The dysregulation of TA levels has been linked to several diseases, which highlights the corresponding members of the TAAR family as potential targets for drug development. In this article, we focus on the relevance of TAs and their receptors to nervous system-related disorders, namely schizophrenia and depression; however, TAs have also been linked to other diseases such as migraine, attention deficit hyperactivity disorder, substance abuse and eating disorders [7,8,36]. Clinical studies report increased β-PEA plasma levels in patients suffering from acute schizophrenia [37] and elevated urinary excretion of β-PEA in paranoid schizophrenics [38], which supports a role of TAs in schizophrenia. As a result of these studies, β-PEA has been referred to as the body’s ‘endogenous amphetamine’ [39]
  4. ^ a b c d e f g h i j k Broadley KJ (March 2010). "The vascular effects of trace amines and amphetamines". Pharmacol. Ther. 125 (3): 363–375. PMID 19948186. doi:10.1016/j.pharmthera.2009.11.005. Trace amines are metabolized in the mammalian body via monoamine oxidase (MAO; EC (Berry, 2004) (Fig. 2) ... It deaminates primary and secondary amines that are free in the neuronal cytoplasm but not those bound in storage vesicles of the sympathetic neurone ... Similarly, β-PEA would not be deaminated in the gut as it is a selective substrate for MAO-B which is not found in the gut ...
    Brain levels of endogenous trace amines are several hundred-fold below those for the classical neurotransmitters noradrenaline, dopamine and serotonin but their rates of synthesis are equivalent to those of noradrenaline and dopamine and they have a very rapid turnover rate (Berry, 2004). Endogenous extracellular tissue levels of trace amines measured in the brain are in the low nanomolar range. These low concentrations arise because of their very short half-life ...
  5. ^ a b c d e f g h Miller GM (January 2011). "The emerging role of trace amine-associated receptor 1 in the functional regulation of monoamine transporters and dopaminergic activity". J. Neurochem. 116 (2): 164–176.  
  6. ^ a b Eiden LE, Weihe E (January 2011). "VMAT2: a dynamic regulator of brain monoaminergic neuronal function interacting with drugs of abuse". Ann. N. Y. Acad. Sci. 1216: 86–98.  
  7. ^ a b Burchett SA, Hicks TP (August 2006). "The mysterious trace amines: protean neuromodulators of synaptic transmission in mammalian brain". Prog. Neurobiol. 79 (5–6): 223–46.  
  8. ^ Offermanns, S; Rosenthal, W, eds. (2008). Encyclopedia of Molecular Pharmacology (2nd ed.). Berlin: Springer. pp. 1219–1222.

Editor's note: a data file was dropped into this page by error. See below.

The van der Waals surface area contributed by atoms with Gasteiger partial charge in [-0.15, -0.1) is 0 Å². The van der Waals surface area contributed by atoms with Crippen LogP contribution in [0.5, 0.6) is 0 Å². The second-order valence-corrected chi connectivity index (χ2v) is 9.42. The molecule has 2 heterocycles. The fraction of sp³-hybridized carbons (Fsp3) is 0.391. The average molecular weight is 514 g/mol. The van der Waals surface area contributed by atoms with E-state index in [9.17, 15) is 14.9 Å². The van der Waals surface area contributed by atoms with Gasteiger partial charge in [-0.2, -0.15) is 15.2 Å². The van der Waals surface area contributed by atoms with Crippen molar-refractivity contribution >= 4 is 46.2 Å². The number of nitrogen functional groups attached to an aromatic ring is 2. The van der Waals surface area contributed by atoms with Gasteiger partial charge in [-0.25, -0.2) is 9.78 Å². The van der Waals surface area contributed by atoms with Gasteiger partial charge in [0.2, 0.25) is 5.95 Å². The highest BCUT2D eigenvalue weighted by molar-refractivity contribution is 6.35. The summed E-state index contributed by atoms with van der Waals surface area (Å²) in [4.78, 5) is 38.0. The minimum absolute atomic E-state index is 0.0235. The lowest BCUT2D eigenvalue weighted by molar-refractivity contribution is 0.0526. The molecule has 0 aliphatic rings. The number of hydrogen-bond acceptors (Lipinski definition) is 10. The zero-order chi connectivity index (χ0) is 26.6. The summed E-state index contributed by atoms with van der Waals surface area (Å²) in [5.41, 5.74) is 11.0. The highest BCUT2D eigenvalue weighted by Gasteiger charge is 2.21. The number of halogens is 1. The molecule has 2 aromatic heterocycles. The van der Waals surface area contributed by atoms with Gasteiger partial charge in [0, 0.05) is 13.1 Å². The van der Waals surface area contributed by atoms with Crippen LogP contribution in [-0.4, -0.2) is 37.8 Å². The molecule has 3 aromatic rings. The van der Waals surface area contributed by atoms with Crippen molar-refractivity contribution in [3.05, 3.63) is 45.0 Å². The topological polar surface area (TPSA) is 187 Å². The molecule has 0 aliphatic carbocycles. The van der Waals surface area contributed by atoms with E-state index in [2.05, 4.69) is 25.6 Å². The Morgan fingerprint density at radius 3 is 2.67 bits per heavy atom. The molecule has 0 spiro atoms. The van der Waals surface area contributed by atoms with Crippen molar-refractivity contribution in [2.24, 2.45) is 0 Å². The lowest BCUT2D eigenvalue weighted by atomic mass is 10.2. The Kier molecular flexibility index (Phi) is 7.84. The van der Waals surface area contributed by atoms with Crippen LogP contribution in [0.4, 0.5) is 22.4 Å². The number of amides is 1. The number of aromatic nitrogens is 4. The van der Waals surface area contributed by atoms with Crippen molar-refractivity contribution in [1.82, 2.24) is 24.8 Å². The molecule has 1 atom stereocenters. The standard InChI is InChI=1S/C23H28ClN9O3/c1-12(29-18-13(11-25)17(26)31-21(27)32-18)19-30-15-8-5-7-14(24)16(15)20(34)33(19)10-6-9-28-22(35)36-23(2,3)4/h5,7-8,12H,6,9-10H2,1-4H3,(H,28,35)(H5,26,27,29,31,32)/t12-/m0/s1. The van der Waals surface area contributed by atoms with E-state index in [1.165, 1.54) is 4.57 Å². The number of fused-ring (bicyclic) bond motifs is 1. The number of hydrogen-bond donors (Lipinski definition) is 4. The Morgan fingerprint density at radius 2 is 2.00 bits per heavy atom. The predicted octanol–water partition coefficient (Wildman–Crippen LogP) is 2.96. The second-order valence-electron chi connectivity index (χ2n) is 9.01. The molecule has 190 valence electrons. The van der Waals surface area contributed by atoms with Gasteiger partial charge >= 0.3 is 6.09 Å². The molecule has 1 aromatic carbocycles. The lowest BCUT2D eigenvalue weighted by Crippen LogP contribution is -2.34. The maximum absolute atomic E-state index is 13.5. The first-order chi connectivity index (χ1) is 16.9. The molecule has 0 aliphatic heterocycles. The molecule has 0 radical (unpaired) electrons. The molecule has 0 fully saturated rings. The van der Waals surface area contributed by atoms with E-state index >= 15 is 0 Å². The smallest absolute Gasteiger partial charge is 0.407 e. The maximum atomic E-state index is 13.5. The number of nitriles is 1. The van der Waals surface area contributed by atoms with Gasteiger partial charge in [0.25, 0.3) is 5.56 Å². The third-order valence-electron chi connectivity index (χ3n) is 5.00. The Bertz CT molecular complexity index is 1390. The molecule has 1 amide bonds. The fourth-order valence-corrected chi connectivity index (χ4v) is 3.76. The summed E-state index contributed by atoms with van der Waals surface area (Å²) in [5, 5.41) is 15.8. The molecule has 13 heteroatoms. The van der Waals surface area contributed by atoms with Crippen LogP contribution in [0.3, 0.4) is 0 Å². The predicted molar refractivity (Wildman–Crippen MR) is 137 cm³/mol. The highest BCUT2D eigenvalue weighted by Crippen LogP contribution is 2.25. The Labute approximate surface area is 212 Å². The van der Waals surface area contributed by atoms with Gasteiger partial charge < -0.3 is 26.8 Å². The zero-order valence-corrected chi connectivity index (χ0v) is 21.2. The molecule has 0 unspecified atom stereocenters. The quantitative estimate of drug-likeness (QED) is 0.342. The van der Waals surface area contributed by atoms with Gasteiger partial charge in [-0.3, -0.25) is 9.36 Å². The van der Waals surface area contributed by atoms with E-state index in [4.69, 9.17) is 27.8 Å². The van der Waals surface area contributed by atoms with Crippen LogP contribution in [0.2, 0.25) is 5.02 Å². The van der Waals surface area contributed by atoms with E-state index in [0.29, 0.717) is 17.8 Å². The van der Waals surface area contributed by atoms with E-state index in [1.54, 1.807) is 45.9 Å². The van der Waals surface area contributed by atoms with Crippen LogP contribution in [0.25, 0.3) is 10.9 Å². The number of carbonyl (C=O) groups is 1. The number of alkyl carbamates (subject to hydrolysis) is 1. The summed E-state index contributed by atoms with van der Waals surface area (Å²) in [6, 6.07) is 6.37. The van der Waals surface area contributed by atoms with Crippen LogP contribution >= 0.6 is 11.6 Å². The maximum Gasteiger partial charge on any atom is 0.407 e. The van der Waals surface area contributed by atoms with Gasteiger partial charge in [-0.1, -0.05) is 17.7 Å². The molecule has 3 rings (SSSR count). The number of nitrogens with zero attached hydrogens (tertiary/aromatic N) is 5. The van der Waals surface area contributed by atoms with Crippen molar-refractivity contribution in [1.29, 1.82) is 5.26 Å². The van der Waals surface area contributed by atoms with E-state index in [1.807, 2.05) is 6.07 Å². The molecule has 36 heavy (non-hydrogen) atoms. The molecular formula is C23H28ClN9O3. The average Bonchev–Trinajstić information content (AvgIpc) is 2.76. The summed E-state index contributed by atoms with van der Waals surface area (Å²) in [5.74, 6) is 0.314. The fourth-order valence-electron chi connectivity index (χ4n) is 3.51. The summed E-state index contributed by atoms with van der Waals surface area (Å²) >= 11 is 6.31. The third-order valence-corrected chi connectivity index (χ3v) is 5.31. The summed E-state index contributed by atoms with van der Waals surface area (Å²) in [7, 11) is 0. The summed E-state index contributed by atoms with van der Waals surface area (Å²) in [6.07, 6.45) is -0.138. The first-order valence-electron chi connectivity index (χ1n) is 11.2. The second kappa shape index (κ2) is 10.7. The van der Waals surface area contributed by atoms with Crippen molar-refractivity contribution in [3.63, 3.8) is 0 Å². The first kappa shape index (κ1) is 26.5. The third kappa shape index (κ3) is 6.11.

9. ^ Sotnikova TD, Caron MG, Gainetdinov RR (August 2009). "Trace amine-associated receptors as emerging therapeutic targets". Mol. Pharmacol. 76 (2): 229–35. PMC 2713119. PMID 19389919. doi:10.1124/mol.109.055970. Although the functional role of trace amines in mammals remains largely enigmatic, it has been noted that trace amine levels can be altered in various human disorders, including schizophrenia, Parkinson's disease, attention deficit hyperactivity disorder (ADHD), Tourette syndrome, and phenylketonuria (Boulton, 1980; Sandler et al., 1980). It was generally held that trace amines affect the monoamine system indirectly via interaction with plasma membrane transporters [such as plasma membrane dopamine transporter (DAT)] and vesicular storage (Premont et al., 2001; Branchek and Blackburn, 2003; Berry, 2004; Sotnikova et al., 2004). ...
    Furthermore, DAT-deficient mice provide a model to investigate the inhibitory actions of amphetamines on hyperactivity, the feature of amphetamines believed to be important for their therapeutic action in ADHD (Gainetdinov et al., 1999; Gainetdinov and Caron, 2003). It should be noted also that the best-established agonist of TAAR1, β-PEA, shared the ability of amphetamine to induce inhibition of dopamine-dependent hyperactivity of DAT-KO mice (Gainetdinov et al., 1999; Sotnikova et al., 2004).
    Furthermore, if TAAR1 could be proven as a mediator of some of amphetamine's actions in vivo, the development of novel TAAR1-selective agonists and antagonists could provide a new approach for the treatment of amphetamine-related conditions such as addiction and/or disorders in which amphetamine is used therapeutically. In particular, because amphetamine has remained the most effective pharmacological treatment in ADHD for many years, a potential role of TAAR1 in the mechanism of the “paradoxical” effectiveness of amphetamine in this disorder should be explored.
  10. ^ Grandy DK (December 2007). "Trace amine-associated receptor 1-Family archetype or iconoclast?". Pharmacol. Ther. 116 (3): 355–90.  
  11. ^ Wainscott DB, Little SP, Yin T, Tu Y, Rocco VP, He JX, Nelson DL (January 2007). "Pharmacologic characterization of the cloned human trace amine-associated receptor1 (TAAR1) and evidence for species differences with the rat TAAR1". The Journal of Pharmacology and Experimental Therapeutics 320 (1): 475–85.